For renters who are behind and want to stave off a coming problem when the moratorium ends, Steger pointed to some of the many resources available, beginning with the rent and utility assistance program through Iowa Finance Authority.

Through that, renters who are or have been on unemployment during the pandemic, who have experienced any other drop in household income or who can prove a risk of impending homelessness can qualify for up to 12 months of back rent, utilities or both.

“If people are starting to worry about how to pay their rent, that’s the number one resource,” Steger said.

East Central Intergovernmental Association now handles Dubuque County’s general assistance program, which can provide rent or utility help. There are other nonprofit organizations also offering help. Steger directed those in need to the homeless hot line at 833-587-8322.

The problems with rent not being paid have frustrated and harmed many area landlords as well, according to Steger, who meets monthly with the Dubuque Landlords Association.

“The moratorium did not stop you from owing the rent,” she said. “But in reality, some of these landlords are preparing to never be paid for those months that people lived in their place. That’s a hard business model, especially for those smaller landlords who have just one or two units and maybe they financed those units. We’re going to see some properties changing hands, where people say, ‘My way out is to sell right now.’”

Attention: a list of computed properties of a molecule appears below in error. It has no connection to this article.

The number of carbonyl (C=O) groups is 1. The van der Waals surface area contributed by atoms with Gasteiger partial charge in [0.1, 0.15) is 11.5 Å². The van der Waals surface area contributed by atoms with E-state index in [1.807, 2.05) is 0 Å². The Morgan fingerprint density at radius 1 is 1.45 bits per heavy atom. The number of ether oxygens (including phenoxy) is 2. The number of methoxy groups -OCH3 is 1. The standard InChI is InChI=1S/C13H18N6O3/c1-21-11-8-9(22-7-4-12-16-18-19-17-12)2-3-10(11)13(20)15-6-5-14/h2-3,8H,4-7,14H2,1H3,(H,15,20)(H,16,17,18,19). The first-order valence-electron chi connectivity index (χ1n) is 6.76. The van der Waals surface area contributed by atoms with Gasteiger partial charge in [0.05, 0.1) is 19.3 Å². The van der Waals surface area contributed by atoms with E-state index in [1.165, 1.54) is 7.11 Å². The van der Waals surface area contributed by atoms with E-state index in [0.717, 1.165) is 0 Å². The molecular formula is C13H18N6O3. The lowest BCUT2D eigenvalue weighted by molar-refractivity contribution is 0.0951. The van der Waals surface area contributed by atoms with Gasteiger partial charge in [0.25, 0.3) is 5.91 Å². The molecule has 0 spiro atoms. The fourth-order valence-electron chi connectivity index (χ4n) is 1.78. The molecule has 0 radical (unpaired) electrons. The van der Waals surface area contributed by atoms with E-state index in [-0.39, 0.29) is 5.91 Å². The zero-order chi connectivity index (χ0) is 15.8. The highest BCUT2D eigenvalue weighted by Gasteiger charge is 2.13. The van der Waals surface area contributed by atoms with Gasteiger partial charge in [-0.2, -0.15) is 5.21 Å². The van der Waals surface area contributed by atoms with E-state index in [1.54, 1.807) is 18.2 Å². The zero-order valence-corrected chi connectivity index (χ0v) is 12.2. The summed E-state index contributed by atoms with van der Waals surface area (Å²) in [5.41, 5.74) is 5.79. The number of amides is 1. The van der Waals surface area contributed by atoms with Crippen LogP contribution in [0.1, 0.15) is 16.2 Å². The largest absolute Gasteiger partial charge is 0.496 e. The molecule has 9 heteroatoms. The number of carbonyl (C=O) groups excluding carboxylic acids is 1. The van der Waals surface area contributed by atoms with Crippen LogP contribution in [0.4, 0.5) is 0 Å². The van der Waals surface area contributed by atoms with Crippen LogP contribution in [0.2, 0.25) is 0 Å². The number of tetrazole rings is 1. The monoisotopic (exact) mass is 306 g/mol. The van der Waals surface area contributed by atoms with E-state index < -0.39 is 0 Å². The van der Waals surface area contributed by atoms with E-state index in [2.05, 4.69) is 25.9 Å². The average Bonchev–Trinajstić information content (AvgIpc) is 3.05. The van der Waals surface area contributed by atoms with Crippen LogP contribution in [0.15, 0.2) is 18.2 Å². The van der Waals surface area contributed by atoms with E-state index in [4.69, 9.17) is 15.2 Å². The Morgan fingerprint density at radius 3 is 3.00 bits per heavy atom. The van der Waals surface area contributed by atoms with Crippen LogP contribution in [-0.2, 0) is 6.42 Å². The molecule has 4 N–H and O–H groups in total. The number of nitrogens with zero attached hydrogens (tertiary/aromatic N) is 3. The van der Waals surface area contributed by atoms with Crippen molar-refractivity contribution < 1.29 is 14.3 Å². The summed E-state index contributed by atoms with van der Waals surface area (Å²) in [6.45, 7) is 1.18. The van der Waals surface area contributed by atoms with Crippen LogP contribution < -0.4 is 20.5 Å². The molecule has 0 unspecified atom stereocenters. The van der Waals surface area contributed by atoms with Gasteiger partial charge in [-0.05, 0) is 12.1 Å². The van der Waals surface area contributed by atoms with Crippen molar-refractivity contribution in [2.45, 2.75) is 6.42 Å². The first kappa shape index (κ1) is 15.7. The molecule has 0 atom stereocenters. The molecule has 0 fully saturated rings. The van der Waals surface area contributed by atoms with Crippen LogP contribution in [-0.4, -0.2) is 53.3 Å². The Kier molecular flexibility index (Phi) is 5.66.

Steger said some landlords worked well with their tenants for months, but the moratorium’s length proved too long.

“They’d been working hand-in-hand with their renters, but then maybe halfway through COVID, the tenants stopped communicating and stopped paying,” she said.

Lynn Lampe, vice president of the landlords association, said all of his renters kept up with their payments, but he was aware that he had been luckier than many.

“Some tenants interpreted this whole thing as, ‘I don’t have to pay rent because the government said I don’t have to,’” he said. “But if you can’t get ahold of somebody, can’t get them to open the door and you can’t evict them, what can you do? Your hands were bound.”

Lampe said he and his organization were glad to have their last resort returned with the moratorium’s end.